Love at first bite. We have all experienced the rush from a forkful of cake, a fresh baked cookie or a bowl full of ice cream. The gratification we feel is the result of dopamine being released and activating the reward system in our brain, much in the same way that sex and drugs do. When you think about it like that, it is no wonder that we are a nation addicted to sugar. But much of the sugar we are consuming isn't the result of eating cake for three meals a day, rather because it is virtually inescapable. Out of 600,000 items found in grocery stores, 80 percent contained added sugar.
Long considered a staple in food processing, sugar is often used to mask naturally occurring bitter tastes. But as sugar's pernicious effects become more widely understood, consumers are becoming resolute in decreasing their intake. Of course, that is not without its challenges for food companies, since creating a tasty product is often at odds with creating a healthy one. "People aren't really willing to compromise on taste," said Alan Hahn, CEO, MycoTechnology. "They want less calories, but they still want it to taste great."
For Denver-based MycoTechnology, it believes the key to reducing added sugars in food can be found in gourmet fungi. Founded in 2013, the company has created an all-natural fermentation process called MycoSmooth whereby mushroom roots (mycelium) are trained to consume bitterness found in foods and in turn infuse the source with immune boosting beta glucans. While the process might sound foreign to us, it is a role that mushrooms know well from nature where they act as the cleanup crew of the forest, pulling toxins out of the soil and giving back nutrients to the roots of trees.
Initially, MycoTechnology is targeting coffee and chocolate, which are two huge markets that rely on sugar to cover up inherent bitterness. The company said it is already in testing phases with several global food companies. For those looking to utilize MycoTechnology's process they will be able to do so through licensing, managed services with onsite support or finished products through private labeling. And with consumers keeping a more watchful eye on their food, Hanh believes big food companies will have no choice but to take notice. "The anti-sugar movement is growing rapidly, and people want options."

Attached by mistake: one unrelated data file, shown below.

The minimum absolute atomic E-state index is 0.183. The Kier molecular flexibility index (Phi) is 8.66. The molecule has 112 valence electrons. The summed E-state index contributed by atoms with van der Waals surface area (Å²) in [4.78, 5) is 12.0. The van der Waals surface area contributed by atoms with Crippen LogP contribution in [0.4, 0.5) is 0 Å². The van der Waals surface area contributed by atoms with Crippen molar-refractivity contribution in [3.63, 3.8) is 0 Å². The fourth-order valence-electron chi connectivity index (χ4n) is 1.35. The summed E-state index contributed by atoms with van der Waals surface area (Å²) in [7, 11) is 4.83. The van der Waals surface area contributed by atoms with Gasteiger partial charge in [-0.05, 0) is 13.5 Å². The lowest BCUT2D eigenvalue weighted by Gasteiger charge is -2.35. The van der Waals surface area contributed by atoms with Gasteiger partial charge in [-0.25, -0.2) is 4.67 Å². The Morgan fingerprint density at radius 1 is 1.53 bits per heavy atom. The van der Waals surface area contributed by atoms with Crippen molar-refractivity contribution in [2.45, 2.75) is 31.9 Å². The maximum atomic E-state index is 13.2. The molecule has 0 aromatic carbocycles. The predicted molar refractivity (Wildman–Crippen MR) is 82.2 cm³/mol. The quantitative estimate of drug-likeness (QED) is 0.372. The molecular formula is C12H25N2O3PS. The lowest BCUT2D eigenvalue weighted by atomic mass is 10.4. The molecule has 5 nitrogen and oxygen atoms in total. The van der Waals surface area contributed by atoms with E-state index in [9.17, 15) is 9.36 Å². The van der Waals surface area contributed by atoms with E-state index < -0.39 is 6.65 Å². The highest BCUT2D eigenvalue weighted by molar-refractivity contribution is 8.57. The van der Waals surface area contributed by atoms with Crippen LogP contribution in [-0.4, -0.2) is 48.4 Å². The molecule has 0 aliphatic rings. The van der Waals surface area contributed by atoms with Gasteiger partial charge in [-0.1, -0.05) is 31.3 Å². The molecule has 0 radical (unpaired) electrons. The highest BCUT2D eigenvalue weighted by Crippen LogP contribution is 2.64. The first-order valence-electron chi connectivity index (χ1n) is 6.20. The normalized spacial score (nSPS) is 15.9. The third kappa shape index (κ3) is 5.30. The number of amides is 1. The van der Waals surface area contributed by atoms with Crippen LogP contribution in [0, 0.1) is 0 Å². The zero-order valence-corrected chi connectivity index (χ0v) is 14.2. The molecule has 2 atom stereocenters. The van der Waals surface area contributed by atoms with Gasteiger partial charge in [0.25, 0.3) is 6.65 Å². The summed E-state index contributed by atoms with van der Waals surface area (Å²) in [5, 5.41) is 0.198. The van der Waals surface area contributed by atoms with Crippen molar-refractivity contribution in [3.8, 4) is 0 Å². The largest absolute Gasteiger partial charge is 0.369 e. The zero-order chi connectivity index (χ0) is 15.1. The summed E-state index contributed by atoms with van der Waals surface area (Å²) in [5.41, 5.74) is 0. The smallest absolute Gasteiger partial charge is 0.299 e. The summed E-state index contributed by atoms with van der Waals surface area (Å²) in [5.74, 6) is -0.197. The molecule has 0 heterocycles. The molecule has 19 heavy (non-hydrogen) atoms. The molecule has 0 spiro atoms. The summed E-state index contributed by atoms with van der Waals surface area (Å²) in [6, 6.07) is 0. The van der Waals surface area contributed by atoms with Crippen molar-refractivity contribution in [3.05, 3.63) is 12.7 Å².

Darren Seifer, executive director and food and beverage industry analyst, The NPD Group, echoed those sentiments, "In 2014 sugar became the number one item adults say they are trying to avoid in their diets due to falling concerns around fat. Couple that fact with how simple carbohydrates have been blamed for our obesity epidemic, it would be of high importance for marketers to react appropriately to these shifts in consumer demands."
While grassroots efforts among consumers will have a hand in change, there are also bigger forces at work like the Food and Drug Administration. The agency has proposed updates to the nutrition facts that appear on food labels that would require companies to call out added sugars versus natural ones as well as provide a daily percent value. And just this week, the FDA came down with new recommendations stating that Americans over the age of three should consume no more than 12.5 teaspoons or 50 grams of added sugars per day. This is compared to the 22-30 teaspoons that most Americans ingest daily.
As food companies grapple with the changing market, many are turning to sugar substitutes like Stevia to sweeten products. But plant-based replacements often produce a metallic aftertaste that many consumers find unappealing. To deal with that issue, MycoTechnology developed a separate process called MycoZyme, which uses enzymes from mushroom that act as a natural bitter blocker. In July, the Chinese company and producer of Sucralose and Aspartame, Niutang, announced the launch of NiuVia Stevia, which utilizes the MycoZyme process.
While Hahn sees MycoTechnology's potential to tap into the $600 billion food market, reducing the amount of sugar found in food is an issue that is also personal to him. "We are just trying to make people healthier. I ate myself to type-2 diabetes over five years ago, and I started learning about food, and it really motivated me for this company and to have options for people."